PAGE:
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Authors: J. D. Robb

Vendetta in Death (9 page)

BOOK: Vendetta in Death
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Thaddeus, she thought, liked tall ones.

She had to stop a moment, sit a moment, as even thinking his name
enraged her. After composing herself, she ordered her droid to bring the car around. Before she left, she checked her beloved Grand on the monitor.

Fast asleep, with the medical droid on alert.

It had been child’s play to hack into Thaddeus Pettigrew’s ’link. The only glitch had been a change in schedule. The whore he lived with had left a day early, so the cheater had booked another whore for tonight. Not tomorrow night as expected.

Still, easy enough to change her own plans, to cancel the paid whore and take her place.

Maybe her hands shook a little on the drive, but she wouldn’t fail. Hadn’t she already proven she could follow through?

She had the droid drop her out front. And Thaddeus, a creature of habit, would have disabled the security cams—in case his live-in whore decided to check on him.

Any nosy neighbors would see what she wanted them to see.

When he came to the door of the brownstone, her heart actively fluttered.

“Good evening, Thaddeus.” She made her voice a gravelly purr. “I’m Angelique.”

She offered her hand, and when he took it, smiling—oh so charming—she pumped the drug into his palm from the mini syringe in hers.

“Please, come in.”

“I’d love to.” She watched his face go slack. “But I have a car waiting. Come with me. I have such an amazing evening planned for us.”

“With you?” he said, biddable.

“Close the door, Thaddeus.”

He obeyed, walked to the car with her. Inside, as the droid drove back uptown, she handed Thaddeus the wine she’d already dosed. “Drink up! It’s your favorite red.”

“Thank you. I feel a bit strange.”

“The wine will help.” She tipped it up, toward his mouth.

When his eyes drooped, she couldn’t help herself. She drew him to her, kissed his mouth, arched under his hand when he stroked her breast.

And cradled him when the drug took him under.

 

8

Roarke wanted to tell her she needed sleep
,
but he let her be
. I
t might be better, he considered, if she simply wore herself out with this one. And perhaps her sleep, when it came, would be quiet.

He ran the names she sent him, studied them, wondered if any of them would prove a murderer.

Students, businesswomen, chefs, assistants, technicians.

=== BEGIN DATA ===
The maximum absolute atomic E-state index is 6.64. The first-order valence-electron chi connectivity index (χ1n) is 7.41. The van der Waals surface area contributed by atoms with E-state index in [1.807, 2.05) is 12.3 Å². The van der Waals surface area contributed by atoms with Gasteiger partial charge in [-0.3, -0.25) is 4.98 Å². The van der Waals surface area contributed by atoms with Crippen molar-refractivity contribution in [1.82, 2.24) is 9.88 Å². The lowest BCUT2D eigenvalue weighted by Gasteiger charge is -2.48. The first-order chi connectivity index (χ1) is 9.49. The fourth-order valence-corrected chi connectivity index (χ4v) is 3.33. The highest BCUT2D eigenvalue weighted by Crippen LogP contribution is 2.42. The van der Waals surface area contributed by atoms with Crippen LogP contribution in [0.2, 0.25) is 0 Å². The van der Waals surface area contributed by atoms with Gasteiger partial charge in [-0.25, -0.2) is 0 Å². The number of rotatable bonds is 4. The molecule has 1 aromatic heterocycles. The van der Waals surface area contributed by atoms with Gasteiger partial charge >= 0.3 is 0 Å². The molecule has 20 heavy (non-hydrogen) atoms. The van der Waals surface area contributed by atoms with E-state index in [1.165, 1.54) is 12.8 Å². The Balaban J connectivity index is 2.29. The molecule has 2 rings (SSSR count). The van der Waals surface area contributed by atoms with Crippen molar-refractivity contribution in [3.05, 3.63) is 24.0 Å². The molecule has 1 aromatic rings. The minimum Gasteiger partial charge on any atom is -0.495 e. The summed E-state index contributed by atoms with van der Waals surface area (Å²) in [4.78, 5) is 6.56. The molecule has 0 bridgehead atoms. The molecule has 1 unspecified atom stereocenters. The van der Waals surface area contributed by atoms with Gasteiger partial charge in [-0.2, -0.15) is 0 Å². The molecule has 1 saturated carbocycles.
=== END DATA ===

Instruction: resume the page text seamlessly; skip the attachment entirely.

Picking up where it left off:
Some married, some not. Some city residents, some not.

Rowan Rosenburg was the youngest at twenty-one, with Emilie Groman the oldest at thirty-six.

So far, he added.

Eve sent him four more, and when he completed those, he got up to check on her.

She sat at her command center, the cat in her lap, studying the board.

“Taking a break,” she told him. “The last one I did? She started to come out of it when he was finished with her. She started to cry, so he dosed her again, just forced it down her throat. He got her dressed, kept
telling her she’d had a lovely time, but the party was over and she needed to go home. Told her where to get a cab. I don’t know how he got her out of the house, she was barely functioning, because he turned off the camera.”

“Cecily Freeman?”

“Yeah.”

“She works in IT, and from what I dug up, was recruited by Perfect Placement for a position in Windsor Hotels sixteen months ago. Shortly after she took the position she engaged a therapist. She’s twenty-five. She’s gay.”

“They’re all just bodies to him, wills to be broken, objects to be used and humiliated. It’s all I can stomach tonight.”

“Good. You need sleep.”

“Freeman,” she said as she dumped the cat and rose. “She was coming out of it, went into therapy. She might remember more than most. And, remembering, want payback.”

“Possible.” Roarke steered her to the elevator. “She’s five-four, a hundred and fifteen pounds. She’d surely have needed help.” He kissed the top of her head. “Why don’t we split a soother?” he suggested as they stepped into the bedroom.

The cat sprinted in behind them, took a flying leap to land his pudgy body on the bed.

“I was thinking of a soother.” She turned to him, turned into him. “But not that kind.”

He wrapped his arms around her. “Darling Eve. You’re so tired.”

“I passed tired awhile back. But I need to let myself feel, let myself know, what sex can be. What it’s supposed to be when it matters. I need to show you.” She brushed her lips to his. “And for you to show me.”

He kissed her temple, called for the lights to dim, the fire to light. In that soft glow he eased back, eyes on hers, to unhook her weapon harness.

They could soothe each other, he thought as he set the harness aside. Perhaps he needed that gift as much as she.

He’d taken off his suit coat, his tie in his office, so she unbuttoned his shirt as he unbuttoned hers. As the shirts slid to the floor, he circled her toward the bed.

He eased her down to sit, to take off her boots.

When she reached for him, brought him close, the cat let out an annoyed grunt before stalking to the side of the bed and leaping down.

It made her laugh, curl closer. Then their lips met.

Slow, soft, spinning out the moment, saturating the moment with tenderness as the kiss deepened.